More complicated problems—such as wounds that have not healed in a year or longer—require more information from prior records, gathered during the first visit. Once the patient´s problem and medical history have been established, relevant specialists are brought in, such as diabetologists, cardiologists or plastic surgeons. When all the nuances of the case are covered, the group discusses treatment with the patient. All this activity takes place at the same location.
“Obviously, we can treat patients with multiple specialists during multiple visits,” Choi says, “but we expedite the process so that all the tests and meetings with doctors occur within the first or second visit. That makes all the difference, since we don’t have to ask patients if they saw a certain specialist, or if they have had a specific test. Everything is done right here.”
If surgery is needed, the center tries to schedule two or three procedures at a time to avoid multiple hospital stays. In addition to using methods to open blocked arteries and improve blood flow to damaged tissues, Choi is researching a new process called therapeutic angiogenesis. That therapy stimulates bone marrow to create stem cells. The enhanced bone marrow is then injected into a patient’s leg to grow new blood vessels and improve blood flow.
“That is important,” Choi says. “Many of the problems with these patients involve diabetes or peripheral artery disease [common in smokers], both of which damage blood vessels.”
Hugh Green was diagnosed quickly when he visited the Limb Salvage Center to discuss his rapidly deteriorating foot. Once a treatment assessment was made, he entered TUH for an operation that involved a vein bypass graft to restore circulation to his damaged limb. Without Choi’s help, Green might have arrived at TUH for an amputation instead. In fact, his case had already been deemed a “lost cause” by another major medical center on the East Coast.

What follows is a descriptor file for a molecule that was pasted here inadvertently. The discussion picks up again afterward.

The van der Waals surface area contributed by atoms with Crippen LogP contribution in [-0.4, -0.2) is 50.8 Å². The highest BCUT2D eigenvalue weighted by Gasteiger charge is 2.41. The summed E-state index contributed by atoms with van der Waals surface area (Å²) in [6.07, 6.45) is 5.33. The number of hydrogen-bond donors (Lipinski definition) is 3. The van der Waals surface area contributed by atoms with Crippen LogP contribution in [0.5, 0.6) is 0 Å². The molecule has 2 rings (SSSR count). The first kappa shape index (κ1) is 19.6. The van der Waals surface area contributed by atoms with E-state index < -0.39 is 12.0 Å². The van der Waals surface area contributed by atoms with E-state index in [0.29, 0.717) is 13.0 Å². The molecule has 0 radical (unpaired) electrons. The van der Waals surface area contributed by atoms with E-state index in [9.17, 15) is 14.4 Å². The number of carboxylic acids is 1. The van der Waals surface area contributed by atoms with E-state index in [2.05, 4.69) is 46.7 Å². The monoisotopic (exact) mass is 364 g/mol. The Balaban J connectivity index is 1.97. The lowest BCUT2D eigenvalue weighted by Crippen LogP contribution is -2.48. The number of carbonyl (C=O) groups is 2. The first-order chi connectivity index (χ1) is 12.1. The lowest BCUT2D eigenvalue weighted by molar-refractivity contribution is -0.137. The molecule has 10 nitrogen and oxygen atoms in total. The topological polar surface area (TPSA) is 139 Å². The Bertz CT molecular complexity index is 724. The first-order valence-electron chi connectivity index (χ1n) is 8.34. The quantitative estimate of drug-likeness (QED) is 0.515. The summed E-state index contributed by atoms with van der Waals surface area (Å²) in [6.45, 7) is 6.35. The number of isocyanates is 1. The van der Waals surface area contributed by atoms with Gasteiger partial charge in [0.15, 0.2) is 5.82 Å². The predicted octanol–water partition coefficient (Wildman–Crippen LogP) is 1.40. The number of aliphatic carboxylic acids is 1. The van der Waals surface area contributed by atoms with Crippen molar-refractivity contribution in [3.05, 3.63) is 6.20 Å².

“The care I had for my left foot was very different than I had for my right,” Green says. While he was recovering from surgery in TUH, several doctors from the center, including physical therapists, diabetologists and cardiologists, visited him daily. The doctors not only focused on his foot, but also attended to the many conditions that had contributed to his injury.
“They were proactive from the start,” he says. “The morning after the surgery, a therapist said, ‘You have to get up and sit in a chair.’” He laughs. “And here I thought I was in the hospital to get some rest.”
Nine months later, Green is still learning to balance on his salvaged leg, but is able to walk around his home without a walker. To prevent future problems, his doctors have taught him how to monitor his diabetes more closely. He now regularly checks his blood sugar before each meal and makes an effort to go outdoors in his wheelchair for exercise, which can help to lower glucose rates.
“I’ve finally gotten my diabetes under control,” he says.
In May 2011, Beverly Rathemore arrived at the center in a wheelchair. Her foot was encased in a walking boot, but in an effort to keep pressure off a bedsore, she had stopped walking. Though she had previously received wound–care treatment in her former home in New Jersey, the foot had never healed. Rathemore’s immune system also was compromised, from pancreatitis and other serious ailments. When she relocated to live with her daughter in Philadelphia, her primary doctor referred her to Choi.
“When the Limb Salvage Center heard about my case, they said they would see me the next day,” Rathemore says. “At the hospital, Dr. Choi and two other doctors looked at my heel and discussed it with the team. It was a very deep wound.”
The doctors decided to put in an iliac stent—a small, self–expanding tube placed in an artery to treat peripheral artery disease—and performed a procedure to clear out plaque in the vein to prevent further blockage. By opening up the circulation pathways, doctors at the Limb Salvage Center were able to save her foot.
During the summer, she paid regular visits to the center, and a visiting nurse came to her house to tend to the wound.
By August, it had healed enough for her to decide to abandon both the boot and the wheelchair. “Now, I’m not only walking,” she laughs, “I’m on the verge of trotting.”
Ilene Raymond Rush is a freelance writer who lives in Elkins Park, Pennsylvania. Her work has appeared in numerous regional and national publications.